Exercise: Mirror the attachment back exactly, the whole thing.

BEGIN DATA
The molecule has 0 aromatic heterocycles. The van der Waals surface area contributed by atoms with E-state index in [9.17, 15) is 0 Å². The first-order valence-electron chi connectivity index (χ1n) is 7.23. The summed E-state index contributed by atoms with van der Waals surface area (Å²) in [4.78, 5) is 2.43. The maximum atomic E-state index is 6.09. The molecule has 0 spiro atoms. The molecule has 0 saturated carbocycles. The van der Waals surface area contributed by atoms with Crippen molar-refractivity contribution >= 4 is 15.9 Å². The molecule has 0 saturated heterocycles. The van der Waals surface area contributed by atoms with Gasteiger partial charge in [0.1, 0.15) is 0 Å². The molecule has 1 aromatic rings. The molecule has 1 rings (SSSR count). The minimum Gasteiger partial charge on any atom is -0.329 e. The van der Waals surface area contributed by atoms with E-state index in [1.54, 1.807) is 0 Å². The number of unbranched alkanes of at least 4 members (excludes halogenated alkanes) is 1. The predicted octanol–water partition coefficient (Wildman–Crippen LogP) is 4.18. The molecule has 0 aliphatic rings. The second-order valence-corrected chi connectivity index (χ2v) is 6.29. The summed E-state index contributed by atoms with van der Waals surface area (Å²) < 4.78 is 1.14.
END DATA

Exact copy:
The molecule has 0 aromatic heterocycles. The van der Waals surface area contributed by atoms with E-state index in [9.17, 15) is 0 Å². The first-order valence-electron chi connectivity index (χ1n) is 7.23. The summed E-state index contributed by atoms with van der Waals surface area (Å²) in [4.78, 5) is 2.43. The maximum atomic E-state index is 6.09. The molecule has 0 spiro atoms. The molecule has 0 saturated carbocycles. The van der Waals surface area contributed by atoms with Crippen molar-refractivity contribution >= 4 is 15.9 Å². The molecule has 0 saturated heterocycles. The van der Waals surface area contributed by atoms with Gasteiger partial charge in [0.1, 0.15) is 0 Å². The molecule has 1 aromatic rings. The molecule has 1 rings (SSSR count). The minimum Gasteiger partial charge on any atom is -0.329 e. The van der Waals surface area contributed by atoms with E-state index in [1.54, 1.807) is 0 Å². The number of unbranched alkanes of at least 4 members (excludes halogenated alkanes) is 1. The predicted octanol–water partition coefficient (Wildman–Crippen LogP) is 4.18. The molecule has 0 aliphatic rings. The second-order valence-corrected chi connectivity index (χ2v) is 6.29. The summed E-state index contributed by atoms with van der Waals surface area (Å²) < 4.78 is 1.14.